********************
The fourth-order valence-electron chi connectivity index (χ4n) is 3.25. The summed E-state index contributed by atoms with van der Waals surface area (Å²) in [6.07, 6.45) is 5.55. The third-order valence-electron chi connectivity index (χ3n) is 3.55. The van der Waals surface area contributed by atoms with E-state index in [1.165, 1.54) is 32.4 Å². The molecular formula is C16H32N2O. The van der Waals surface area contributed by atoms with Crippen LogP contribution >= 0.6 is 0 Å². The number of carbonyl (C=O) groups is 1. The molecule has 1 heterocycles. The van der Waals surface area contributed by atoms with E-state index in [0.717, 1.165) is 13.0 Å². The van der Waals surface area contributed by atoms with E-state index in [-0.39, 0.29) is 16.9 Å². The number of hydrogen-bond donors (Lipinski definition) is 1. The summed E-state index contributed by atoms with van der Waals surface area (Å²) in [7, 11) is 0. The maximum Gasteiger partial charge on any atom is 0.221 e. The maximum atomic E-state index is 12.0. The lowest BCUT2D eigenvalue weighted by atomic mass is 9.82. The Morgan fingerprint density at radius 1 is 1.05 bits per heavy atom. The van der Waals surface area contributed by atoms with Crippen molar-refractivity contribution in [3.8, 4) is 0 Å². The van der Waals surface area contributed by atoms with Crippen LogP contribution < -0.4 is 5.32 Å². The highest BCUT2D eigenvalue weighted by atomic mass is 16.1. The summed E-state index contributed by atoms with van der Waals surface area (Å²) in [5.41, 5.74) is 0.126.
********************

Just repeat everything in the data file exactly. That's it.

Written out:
The fourth-order valence-electron chi connectivity index (χ4n) is 3.25. The summed E-state index contributed by atoms with van der Waals surface area (Å²) in [6.07, 6.45) is 5.55. The third-order valence-electron chi connectivity index (χ3n) is 3.55. The van der Waals surface area contributed by atoms with E-state index in [1.165, 1.54) is 32.4 Å². The molecular formula is C16H32N2O. The van der Waals surface area contributed by atoms with Crippen LogP contribution >= 0.6 is 0 Å². The number of carbonyl (C=O) groups is 1. The molecule has 1 heterocycles. The van der Waals surface area contributed by atoms with E-state index in [0.717, 1.165) is 13.0 Å². The van der Waals surface area contributed by atoms with E-state index in [-0.39, 0.29) is 16.9 Å². The number of hydrogen-bond donors (Lipinski definition) is 1. The summed E-state index contributed by atoms with van der Waals surface area (Å²) in [7, 11) is 0. The maximum Gasteiger partial charge on any atom is 0.221 e. The maximum atomic E-state index is 12.0. The lowest BCUT2D eigenvalue weighted by atomic mass is 9.82. The Morgan fingerprint density at radius 1 is 1.05 bits per heavy atom. The van der Waals surface area contributed by atoms with Crippen molar-refractivity contribution in [3.8, 4) is 0 Å². The van der Waals surface area contributed by atoms with Crippen LogP contribution < -0.4 is 5.32 Å². The highest BCUT2D eigenvalue weighted by atomic mass is 16.1. The summed E-state index contributed by atoms with van der Waals surface area (Å²) in [5.41, 5.74) is 0.126.